In case of fine particulate matter, between 2000 and 2006 there were many fluctuations in our exposure to fine particulate matter but no significant trend is evident, either increasing or decreasing. Although fine particulate matter levels are higher now than they were in 2000, no trend can be established given that there has been so much variation over the last few years. Despite the lack of a trend, the data remain relevant because they show that stations are recording higher levels of fine particulates in our air.
Did You Know:
Monitoring stations in southern Ontario had the highest ground-level ozone concentrations in 2006, but Alberta also had many stations reporting high levels.
Innovation Corner: Regional and Site Level Data
Environment Canada's fourth annual CESI report was released online in March 2009 in an easier to use, more interactive format.
CESI brings together environmental information from federal, provincial and territorial governments to provide decisionmakers and the public with clear, concise, credible information on key issues of high importance to Canadians - Air Quality, Water Quality and Greenhouse Gas Emissions.
CESI can help those involved in making or influencing policies or programs to more fully understand and deliver scientifically credible information in a manner that can be readily understood by decision makers, so we encourage you to take a look at the report. Using CESI, you can access data that is national, provincial/territorial and regional and that is also scalable by site level, facilities and basins. For example, you can find 15 years of trend data on national ground-level ozone (a key component of smog); three years of data on the water quality ratings for protection of aquatic life; 16 years of phosphorus levels monitoring data from each ocean drainage basin; greenhouse gas emissions per person in Canada from 1990 to 2006 and a comparison of Canada's performance with that of other selected countries.
Large facility greenhouse gas emissions, Canada, 2007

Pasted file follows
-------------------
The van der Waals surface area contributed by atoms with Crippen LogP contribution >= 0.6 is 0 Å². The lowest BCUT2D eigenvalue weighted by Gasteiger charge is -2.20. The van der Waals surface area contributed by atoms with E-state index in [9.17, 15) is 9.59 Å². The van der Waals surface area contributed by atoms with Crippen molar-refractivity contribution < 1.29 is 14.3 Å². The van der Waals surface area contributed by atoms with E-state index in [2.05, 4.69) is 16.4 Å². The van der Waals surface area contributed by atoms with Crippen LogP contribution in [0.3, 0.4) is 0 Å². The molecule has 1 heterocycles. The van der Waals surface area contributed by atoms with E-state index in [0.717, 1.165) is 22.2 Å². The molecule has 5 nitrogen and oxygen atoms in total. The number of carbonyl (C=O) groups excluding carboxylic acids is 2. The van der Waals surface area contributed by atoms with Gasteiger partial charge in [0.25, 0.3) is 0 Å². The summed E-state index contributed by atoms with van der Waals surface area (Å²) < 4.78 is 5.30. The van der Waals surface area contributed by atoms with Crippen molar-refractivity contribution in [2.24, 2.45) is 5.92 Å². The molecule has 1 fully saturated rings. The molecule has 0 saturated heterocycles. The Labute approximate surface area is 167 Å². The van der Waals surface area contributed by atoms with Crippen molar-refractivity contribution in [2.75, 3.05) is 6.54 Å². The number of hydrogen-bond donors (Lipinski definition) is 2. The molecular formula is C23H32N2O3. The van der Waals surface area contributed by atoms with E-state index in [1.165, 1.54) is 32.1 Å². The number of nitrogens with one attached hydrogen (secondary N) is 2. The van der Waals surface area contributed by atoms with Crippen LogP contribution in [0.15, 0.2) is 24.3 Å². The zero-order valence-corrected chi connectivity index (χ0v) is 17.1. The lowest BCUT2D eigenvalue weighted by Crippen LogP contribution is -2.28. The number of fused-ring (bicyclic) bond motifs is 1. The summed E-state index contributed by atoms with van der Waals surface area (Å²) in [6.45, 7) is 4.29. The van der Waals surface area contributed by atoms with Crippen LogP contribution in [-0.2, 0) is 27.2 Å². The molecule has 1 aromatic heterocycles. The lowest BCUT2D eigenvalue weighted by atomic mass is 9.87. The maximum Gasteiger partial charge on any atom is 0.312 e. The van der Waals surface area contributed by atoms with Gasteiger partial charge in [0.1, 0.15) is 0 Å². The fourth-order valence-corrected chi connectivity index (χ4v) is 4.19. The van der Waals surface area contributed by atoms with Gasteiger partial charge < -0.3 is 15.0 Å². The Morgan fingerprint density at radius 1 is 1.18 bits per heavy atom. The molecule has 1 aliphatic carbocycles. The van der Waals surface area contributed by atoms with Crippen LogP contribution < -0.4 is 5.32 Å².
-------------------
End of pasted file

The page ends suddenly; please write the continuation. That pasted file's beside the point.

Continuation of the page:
Note: Unlike theNational Inventory Report, which compiles GHG data at a national level and is developed from national and provincial statistics, the Facility GHG Emissions Reporting Program applies only to the largest industrial GHG emitters in Canada. In the GHG Emissions Reporting Program, all facilities that emit the equivalent of 100 000 tonnes (100 kt) or more of greenhouse gases (in CO2 equivalent units) per year are required to submit a report.
Source: Greenhouse Gas Division, Environment Canada. 2008. Facility Greenhouse Gas Emissions Reporting Program. Overview of the Reported 2007 Greenhouse Gas Emissions. Environment Canada, 2008.
Using CESI's Interactive Mapping Application is as easy as 1-2-3!
Step 1: Choose the map and indicator of interest by using the "Select A Map" list selector.
Step 2: Zoom the map to a particular area within Canada, choose the province of interest or enter the first 3 characters of the postal code.
Step 3: Click on "Get Map" and wait for your map to load.
Findings are presented in a variety of formats including charts, data tables and an interactive mapping application that allows you to view environmental indicator data for Canada in different geographic areas.
The new features allow you to zoom into a region of Canada to view environmental indicator data at a particular monitoring station or emission facility.
Did You Know: GHGs From Large Facilities
In 2007, slightly more than one third of Canada's GHG emissions came from 350 large industrial facilities. Of these facilities, three industrial sectors accounted for the majority of GHG emissions:
- Utilities, primarily those generating electricity (44%);
- Manufacturing (31%); and
- Mining, Quarrying and Oil and Gas Extraction (20%).
The remaining 5% of emissions were from Transportation and Warehousing, Administrative and Support Services and Waste Management and Remediation Services. Overall emissions from these facilities declined 0.4% (1 Mt) from 2004 to 2007.
This is the first issue of a new bi-monthly newsletter for the Canadian Environmental Sustainability Indicators initiative. If you wish to receive the CESI newsletter, please visit the Environment Canada Subscription Service page and leave us your email.
The "Research Corner" and "Innovation Corner" are regular features, so watch for them in future issues! Please feel free to send us any topic areas you would like to see covered in this newsletter.
CESI was launched in 2004, in response to the recommendation made by the National Round Table on the Environment and the Economy in 2003, that the federal government establish a core set of environment and sustainable development indicators to track key factors of importance to Canadians. Environment Canada, Statistics Canada and Health Canada work together to develop and communicate these indicators and to present related information on society and the economy to policy makers and the Canadian public, in collaboration with provincial and territorial partners.